How to Start a Writing Group

writing group

Writers spend much of our time honing our craft in solitude. But books don’t exist in a vacuum, and neither do writers. Surrounding yourself with writers who are chasing similar goals can be incredibly beneficial and rewarding. And being the person who facilitates such a community can be even better.

But starting your own writing group can be intimidating. You may not know where to begin or if you are the right person to bring together a group of writers. Let me reassure you that you don’t have to be the best or most experienced writer in the room. You don’t have to know everything. You just have to be the one willing to take the leap.

To help you feel more confident, let’s explore the decisions you’ll need to make, how to start a writing group yourself, and tips to maintain a successful writing group over time. Then, when you’re ready, you can create your own writing group for free on Inkbury and find the people who will be there for you until the last chapter.

Benefits of Starting a Writing Group

Before you create a writing group, it’s important to consider what you hope to gain from your group. There are many different types of groups, with unique benefits.

Feedback and Critique: Writing groups commonly provide feedback on each others’ work. Constructive criticism from fellow writers can help you see your work from new perspectives, identify weaknesses, and get used to receiving and incorporating feedback. With this type of group, it’s critical that members are committed. Leaders typically need to set ground rules to ensure everyone receives feedback.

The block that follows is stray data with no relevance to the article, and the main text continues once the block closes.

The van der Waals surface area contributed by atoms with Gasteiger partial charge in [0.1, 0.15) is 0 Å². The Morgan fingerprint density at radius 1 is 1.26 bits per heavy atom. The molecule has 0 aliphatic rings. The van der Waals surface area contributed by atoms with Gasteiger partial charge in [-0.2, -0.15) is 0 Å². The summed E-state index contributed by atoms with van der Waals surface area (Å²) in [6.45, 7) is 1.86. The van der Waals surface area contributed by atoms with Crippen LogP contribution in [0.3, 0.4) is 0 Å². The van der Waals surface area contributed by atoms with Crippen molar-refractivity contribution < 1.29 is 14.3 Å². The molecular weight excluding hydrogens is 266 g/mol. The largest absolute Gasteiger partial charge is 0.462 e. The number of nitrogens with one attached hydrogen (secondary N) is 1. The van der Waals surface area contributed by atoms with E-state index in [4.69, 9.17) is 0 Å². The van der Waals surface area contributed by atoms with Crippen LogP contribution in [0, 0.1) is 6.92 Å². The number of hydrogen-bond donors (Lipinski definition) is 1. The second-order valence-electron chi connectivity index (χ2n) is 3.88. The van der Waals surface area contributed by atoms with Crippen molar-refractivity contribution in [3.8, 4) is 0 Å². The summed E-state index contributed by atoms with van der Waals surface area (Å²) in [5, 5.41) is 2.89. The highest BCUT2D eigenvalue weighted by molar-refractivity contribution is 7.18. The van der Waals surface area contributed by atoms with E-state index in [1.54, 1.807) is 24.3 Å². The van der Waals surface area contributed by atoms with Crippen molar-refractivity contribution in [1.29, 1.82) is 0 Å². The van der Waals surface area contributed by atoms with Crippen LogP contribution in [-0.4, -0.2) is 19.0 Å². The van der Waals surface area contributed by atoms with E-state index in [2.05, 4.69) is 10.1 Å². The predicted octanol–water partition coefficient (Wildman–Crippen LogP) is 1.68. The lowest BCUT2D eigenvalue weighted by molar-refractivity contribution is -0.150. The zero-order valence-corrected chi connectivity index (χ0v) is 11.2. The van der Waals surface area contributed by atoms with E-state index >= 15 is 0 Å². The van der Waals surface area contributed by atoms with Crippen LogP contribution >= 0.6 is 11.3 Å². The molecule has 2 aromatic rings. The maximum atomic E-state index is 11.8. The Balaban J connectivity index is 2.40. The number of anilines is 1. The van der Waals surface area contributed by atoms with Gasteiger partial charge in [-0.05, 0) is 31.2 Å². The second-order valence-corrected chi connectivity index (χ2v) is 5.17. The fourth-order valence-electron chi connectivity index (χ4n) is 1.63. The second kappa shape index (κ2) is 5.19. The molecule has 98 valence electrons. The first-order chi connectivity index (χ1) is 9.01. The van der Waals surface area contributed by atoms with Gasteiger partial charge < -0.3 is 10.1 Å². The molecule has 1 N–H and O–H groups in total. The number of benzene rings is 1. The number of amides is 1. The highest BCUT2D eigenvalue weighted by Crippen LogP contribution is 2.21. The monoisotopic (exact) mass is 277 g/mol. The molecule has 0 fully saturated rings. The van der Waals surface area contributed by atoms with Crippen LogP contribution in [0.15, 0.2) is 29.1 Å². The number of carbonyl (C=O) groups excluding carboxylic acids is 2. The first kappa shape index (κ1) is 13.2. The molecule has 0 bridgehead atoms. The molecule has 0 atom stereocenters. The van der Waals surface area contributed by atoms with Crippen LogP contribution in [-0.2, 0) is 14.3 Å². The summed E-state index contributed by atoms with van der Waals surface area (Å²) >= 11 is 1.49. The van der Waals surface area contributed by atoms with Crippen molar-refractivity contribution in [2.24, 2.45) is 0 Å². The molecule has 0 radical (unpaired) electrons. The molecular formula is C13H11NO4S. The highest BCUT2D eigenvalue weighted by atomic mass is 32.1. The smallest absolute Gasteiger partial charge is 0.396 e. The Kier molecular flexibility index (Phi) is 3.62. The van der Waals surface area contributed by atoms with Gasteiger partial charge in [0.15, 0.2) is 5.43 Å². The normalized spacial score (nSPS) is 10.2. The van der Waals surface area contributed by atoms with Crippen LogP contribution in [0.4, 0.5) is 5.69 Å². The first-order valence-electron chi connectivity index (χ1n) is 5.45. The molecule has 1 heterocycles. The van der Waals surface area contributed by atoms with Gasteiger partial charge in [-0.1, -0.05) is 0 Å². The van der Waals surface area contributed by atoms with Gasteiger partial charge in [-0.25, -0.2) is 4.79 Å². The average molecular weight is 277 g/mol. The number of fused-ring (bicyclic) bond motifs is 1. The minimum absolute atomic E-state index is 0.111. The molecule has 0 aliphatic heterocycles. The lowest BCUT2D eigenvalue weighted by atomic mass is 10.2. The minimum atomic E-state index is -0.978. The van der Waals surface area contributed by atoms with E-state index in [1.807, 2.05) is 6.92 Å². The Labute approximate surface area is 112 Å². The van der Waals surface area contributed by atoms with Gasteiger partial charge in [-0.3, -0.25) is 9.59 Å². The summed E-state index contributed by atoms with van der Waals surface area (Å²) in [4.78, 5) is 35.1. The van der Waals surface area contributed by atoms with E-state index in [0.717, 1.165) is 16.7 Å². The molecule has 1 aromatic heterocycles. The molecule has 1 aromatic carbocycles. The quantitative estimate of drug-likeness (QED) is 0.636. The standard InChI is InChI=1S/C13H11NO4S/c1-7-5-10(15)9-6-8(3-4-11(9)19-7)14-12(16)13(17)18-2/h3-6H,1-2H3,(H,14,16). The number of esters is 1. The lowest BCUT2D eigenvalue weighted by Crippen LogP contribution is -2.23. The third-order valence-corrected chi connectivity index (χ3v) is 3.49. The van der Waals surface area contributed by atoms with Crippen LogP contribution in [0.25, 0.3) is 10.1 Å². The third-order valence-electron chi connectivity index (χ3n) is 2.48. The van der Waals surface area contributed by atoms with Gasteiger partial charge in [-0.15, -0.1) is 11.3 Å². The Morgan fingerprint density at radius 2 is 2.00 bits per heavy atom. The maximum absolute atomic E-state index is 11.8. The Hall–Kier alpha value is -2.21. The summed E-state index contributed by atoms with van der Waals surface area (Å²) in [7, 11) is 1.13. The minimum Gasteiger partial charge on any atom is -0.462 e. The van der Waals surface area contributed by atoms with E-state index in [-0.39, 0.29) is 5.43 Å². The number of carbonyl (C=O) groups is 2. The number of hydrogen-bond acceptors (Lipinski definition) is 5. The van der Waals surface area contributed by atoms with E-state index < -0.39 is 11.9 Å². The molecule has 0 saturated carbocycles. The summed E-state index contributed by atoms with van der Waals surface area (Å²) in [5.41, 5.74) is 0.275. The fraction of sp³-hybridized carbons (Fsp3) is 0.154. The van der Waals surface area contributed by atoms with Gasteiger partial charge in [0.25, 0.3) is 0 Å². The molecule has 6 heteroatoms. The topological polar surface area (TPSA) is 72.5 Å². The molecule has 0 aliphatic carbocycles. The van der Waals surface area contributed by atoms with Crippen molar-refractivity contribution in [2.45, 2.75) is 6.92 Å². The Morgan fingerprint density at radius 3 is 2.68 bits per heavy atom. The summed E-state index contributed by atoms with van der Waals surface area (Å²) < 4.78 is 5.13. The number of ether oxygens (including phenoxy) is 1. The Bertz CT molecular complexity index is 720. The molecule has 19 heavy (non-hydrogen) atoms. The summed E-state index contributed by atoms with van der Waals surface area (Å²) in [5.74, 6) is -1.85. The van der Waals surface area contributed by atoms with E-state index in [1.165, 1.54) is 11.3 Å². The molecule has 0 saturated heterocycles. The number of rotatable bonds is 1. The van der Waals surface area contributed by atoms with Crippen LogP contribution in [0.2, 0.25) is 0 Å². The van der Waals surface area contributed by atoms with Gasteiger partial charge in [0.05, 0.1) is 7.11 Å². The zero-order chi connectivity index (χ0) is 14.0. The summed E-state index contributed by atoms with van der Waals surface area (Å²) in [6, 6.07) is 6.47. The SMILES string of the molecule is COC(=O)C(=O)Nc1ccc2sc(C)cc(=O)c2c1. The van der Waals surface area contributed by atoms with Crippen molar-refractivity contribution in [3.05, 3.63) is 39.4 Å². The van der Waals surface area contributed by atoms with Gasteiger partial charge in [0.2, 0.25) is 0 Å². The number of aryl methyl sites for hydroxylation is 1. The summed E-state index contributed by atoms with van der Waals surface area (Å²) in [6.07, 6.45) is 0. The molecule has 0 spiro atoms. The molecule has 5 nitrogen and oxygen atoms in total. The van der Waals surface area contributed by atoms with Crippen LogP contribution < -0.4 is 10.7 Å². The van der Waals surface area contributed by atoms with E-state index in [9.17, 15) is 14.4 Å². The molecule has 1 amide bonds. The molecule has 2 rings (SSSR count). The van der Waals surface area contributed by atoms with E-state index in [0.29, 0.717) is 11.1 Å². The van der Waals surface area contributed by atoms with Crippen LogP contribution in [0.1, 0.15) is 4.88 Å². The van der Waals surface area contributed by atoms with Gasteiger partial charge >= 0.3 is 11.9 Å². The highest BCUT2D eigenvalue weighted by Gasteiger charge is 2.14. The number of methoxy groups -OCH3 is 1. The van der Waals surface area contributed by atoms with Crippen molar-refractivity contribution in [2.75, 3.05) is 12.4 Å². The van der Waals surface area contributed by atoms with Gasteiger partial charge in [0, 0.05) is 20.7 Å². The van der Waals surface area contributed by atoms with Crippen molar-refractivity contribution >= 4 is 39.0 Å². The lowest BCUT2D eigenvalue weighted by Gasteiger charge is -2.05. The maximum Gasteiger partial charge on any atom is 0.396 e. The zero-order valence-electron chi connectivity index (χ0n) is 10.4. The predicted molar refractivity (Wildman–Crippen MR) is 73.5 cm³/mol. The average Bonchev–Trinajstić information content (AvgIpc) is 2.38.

Motivation and Accountability: Writing requires consistency. A writing group can serve as a support system to keep you motivated and accountable. Knowing that others are awaiting your contributions, or even simply that they will ask about your latest work, can be a powerful incentive to stay on track.

Connections: Writing groups offer a unique opportunity to expand your network within the literary community. Whether you’re a novice or an experienced writer, the connections you make can lead to collaborations, shared opportunities, and lasting friendships.

Decisions to Make Before Starting a Writing Group

Before you create your writing group on Inkbury, you’ll need to decide exactly what type of group you want to start. You’re not married to these decisions—it’s often a good idea to adapt to the needs of evolving groups—but defining the group up front will help you attract writers who are a good fit.